Monday, 6 June 2016

Where there's muck there's grass (and nowt else)

A lot has changed in the couple of weeks I've been off-patch. My normal river loop walk has been disrupted by the presence of a large herd of bullocks at warbler corner. I'm a bit wary of cattle having been rushed a few times, so walked cautiously through the herd. However, it's completely put paid to me leaving a hide out - at best they would disrupt any perches and bait I set, but most likely would trample what is an expensive piece of equipment.

It's the first time I've seen cattle at this spot; it'll do no harm as the sward gets very long when not grazed and the lush grass smothers everything else. This is the state of everywhere in the parish that doesn't benefit from the light weakening effect of tree cover: waist high grass, cow parsley and other umbellifers with meadow buttercup as far as the eye can see. Occasionally common vetch climbs to the top and opens its even pinnate leaves to the sun, leaving a trail of messy purple flowers, but otherwise the area is a biodiversity disaster.

The reasons for this are manifold, but I'll speculate a few:

  1. Muck spreading and artificial fertilisers. The parish is chiefly managed for arable crops such as rape, barley and wheat. Aside from the organic farm at Langton these are farmed intensively, resulting in tonnes of manure and gallons of herbicides being spread over the fields. Inevitably this nitrogen rich mixture runs into the verges and encourages grass growth. Unfortunately, where grass grabs a hold it completely outcompetes all but the most hardy of plants, such as those mentioned above.
  2. Out of season mowing. The verges are maintained charitably by a syndicate of local farmers that regularly mow the verges. Unfortunately, years of mowing between May and August will have destroyed any chances of any wild-flowers setting seed.
  3. A lack of grazing. Though on occasion the number of rabbits can appear quite high, the area could support thousands more than are seen. Hare are as widespread but much fewer in number so barely make a dent. The collapsing milk industry has seen most of the cattle herds sold and the land turned to arable in recent years, exacerbating the problem.
So what can be done? Well... it's a difficult one. I don't like to preach about agricultural practices; it's not my field of expertise and I concede that economic pressures drive the intensity of farming.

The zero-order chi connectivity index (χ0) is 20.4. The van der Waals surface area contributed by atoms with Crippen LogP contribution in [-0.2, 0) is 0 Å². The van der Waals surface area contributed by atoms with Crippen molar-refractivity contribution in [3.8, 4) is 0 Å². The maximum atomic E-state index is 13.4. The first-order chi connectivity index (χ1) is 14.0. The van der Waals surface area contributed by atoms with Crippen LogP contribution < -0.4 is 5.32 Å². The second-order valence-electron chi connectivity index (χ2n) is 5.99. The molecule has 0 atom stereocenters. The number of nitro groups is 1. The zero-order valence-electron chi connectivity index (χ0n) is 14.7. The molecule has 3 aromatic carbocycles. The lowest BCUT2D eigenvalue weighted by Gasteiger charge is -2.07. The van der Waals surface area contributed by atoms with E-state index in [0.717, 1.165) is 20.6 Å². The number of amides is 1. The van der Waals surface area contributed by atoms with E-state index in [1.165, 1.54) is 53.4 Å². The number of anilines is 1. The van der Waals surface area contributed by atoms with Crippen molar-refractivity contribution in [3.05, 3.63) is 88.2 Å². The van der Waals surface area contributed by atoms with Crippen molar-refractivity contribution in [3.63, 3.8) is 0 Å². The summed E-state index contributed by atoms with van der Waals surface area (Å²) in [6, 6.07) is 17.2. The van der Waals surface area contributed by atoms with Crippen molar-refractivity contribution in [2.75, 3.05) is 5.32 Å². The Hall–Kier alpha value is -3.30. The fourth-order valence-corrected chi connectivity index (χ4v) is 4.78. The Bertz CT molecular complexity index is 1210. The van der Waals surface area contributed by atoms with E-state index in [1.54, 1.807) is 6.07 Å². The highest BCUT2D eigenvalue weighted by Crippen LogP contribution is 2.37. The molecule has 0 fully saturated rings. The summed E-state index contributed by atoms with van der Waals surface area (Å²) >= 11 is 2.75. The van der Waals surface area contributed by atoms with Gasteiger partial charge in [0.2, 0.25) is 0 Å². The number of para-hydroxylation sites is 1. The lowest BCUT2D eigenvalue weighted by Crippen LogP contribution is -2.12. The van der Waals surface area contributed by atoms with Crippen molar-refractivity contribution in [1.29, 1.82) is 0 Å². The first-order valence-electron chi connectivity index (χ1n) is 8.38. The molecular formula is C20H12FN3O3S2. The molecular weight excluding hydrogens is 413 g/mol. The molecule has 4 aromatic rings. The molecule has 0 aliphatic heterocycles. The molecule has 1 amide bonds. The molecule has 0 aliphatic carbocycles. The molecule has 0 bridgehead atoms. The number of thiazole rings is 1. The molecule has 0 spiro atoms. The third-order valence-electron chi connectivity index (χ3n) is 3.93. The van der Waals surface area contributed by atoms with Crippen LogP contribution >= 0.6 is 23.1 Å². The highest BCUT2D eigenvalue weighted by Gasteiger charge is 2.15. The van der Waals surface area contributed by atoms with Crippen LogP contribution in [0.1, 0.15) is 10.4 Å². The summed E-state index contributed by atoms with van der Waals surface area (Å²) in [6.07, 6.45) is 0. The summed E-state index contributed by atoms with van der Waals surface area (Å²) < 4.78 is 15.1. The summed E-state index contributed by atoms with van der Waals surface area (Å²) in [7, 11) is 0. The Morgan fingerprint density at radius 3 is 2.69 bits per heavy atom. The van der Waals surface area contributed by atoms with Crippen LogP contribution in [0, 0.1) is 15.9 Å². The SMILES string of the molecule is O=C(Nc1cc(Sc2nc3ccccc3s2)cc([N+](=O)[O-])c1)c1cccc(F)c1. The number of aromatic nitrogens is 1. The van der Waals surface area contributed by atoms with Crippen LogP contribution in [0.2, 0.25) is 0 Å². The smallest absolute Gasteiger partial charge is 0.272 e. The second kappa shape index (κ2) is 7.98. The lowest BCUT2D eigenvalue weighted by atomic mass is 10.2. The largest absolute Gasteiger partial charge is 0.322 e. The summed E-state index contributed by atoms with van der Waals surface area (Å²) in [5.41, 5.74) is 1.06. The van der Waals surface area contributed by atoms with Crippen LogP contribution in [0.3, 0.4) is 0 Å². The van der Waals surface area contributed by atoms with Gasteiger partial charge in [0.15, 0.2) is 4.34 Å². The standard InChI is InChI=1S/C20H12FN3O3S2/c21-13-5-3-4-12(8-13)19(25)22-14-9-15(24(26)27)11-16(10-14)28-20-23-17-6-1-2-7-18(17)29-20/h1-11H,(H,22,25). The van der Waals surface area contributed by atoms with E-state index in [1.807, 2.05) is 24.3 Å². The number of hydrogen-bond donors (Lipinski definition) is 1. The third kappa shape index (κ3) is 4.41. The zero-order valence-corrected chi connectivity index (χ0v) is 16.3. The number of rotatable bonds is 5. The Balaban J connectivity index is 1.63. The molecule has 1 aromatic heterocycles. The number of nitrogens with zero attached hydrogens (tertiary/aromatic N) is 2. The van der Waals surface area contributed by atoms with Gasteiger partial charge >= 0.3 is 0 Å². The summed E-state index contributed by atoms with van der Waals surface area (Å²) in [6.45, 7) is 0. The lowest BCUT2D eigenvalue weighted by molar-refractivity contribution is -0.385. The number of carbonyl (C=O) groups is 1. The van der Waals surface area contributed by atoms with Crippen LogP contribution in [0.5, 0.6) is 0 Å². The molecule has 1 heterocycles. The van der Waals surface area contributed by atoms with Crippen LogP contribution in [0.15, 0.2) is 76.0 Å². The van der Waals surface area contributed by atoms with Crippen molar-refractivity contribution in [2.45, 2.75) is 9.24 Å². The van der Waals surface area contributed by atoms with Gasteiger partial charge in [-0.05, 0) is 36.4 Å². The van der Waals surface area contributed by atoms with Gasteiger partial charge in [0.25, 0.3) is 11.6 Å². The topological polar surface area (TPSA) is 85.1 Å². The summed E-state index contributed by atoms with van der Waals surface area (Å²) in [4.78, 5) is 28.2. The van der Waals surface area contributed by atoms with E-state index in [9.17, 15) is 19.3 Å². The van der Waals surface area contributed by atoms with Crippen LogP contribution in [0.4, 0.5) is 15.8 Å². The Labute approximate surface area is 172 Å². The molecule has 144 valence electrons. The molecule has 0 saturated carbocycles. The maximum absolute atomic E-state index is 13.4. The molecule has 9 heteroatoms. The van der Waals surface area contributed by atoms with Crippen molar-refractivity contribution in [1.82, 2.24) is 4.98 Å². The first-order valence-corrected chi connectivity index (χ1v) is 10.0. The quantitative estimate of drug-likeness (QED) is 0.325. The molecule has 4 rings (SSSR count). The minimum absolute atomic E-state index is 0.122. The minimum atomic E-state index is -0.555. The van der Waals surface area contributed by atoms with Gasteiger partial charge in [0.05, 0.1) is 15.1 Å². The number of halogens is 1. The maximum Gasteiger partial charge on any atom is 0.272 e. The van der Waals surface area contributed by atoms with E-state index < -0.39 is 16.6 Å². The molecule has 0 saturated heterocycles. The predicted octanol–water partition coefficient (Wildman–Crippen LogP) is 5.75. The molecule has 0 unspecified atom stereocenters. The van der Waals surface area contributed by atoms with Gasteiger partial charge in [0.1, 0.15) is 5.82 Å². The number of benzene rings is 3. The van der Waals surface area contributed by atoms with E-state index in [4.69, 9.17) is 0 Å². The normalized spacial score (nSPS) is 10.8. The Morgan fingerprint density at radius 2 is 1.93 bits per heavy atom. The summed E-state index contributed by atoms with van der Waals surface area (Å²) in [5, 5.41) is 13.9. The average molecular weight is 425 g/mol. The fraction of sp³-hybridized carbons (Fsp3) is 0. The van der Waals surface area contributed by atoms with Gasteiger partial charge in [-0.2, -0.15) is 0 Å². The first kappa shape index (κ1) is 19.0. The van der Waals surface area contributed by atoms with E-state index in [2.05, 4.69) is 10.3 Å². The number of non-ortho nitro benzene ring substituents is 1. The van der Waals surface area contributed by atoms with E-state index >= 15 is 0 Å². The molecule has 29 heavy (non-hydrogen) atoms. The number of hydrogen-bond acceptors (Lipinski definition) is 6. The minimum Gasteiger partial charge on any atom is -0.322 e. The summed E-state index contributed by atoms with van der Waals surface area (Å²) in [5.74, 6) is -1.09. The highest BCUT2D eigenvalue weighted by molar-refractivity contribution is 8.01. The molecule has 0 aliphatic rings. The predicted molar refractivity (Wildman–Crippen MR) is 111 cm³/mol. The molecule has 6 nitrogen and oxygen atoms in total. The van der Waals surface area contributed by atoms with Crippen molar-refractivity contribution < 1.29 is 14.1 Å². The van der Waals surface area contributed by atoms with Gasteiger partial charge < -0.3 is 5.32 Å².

Instead the parish benefits from miles of wide verges and perhaps this is where there should be some focus. A campaign to stop the mow during the summer months is sensible, but I know that aesthetics and road safety are behind the mowing so it would require a lot of effort to garner support from the wider community.

Equally, a conscious effort to remove nitrogen from the system would help. Removing mown grass from where it lays and disposing of it elsewhere would (over a number of years) reduce the grip that grass holds. Subsequent planting with grass suppressing species such as yellow rattle and seeding with hay from donor meadows would encourage wild-flowers back.

Rabbits are held in a dim-light in the parish so any suggestion to allow the population of rabbits to expand without resistance will be treated with disdain. Indeed the flood defences that line the river have previously been breached due to the burrowing of rabbits so there is an economic risk to farmers too (that said, if it were my land I would happily tear the defences down and let the river flood naturally every year, reinstating the leas and ings that once dotted the parish - that's another story).

In summary, the reverse of this decline in wild-flowers would take significant concerted effort across a great number of people with differing interests. The same must be true across much of the country and resistance to it is just so difficult. I think much of the problem is that most people don't know that it's broken; they see the rich green grasses and see a verdant healthy landscape. I wonder whether images like that below of a roadside verge in Sicily will remind people of what our roadsides should be like.

To raise awareness I could set up a local conservation group but really don't know where to start; I'm going to begin dropping it into conversation at the pub, on my wanderings and at the school and see if others feel the same.

I walked the length of the patch this week looking for suitable butterfly habitat (i.e. mixed sward and food plants such as trefoils, medick, restharrow, clover and brome) but found nothing. Common blue should be just that and the absence of large and small skippers is depressing. I just had to write about the sterility as the subject has weighed heavily on me. But... its not all bad news and the patch has sprung into life in many other ways. More of that next time...

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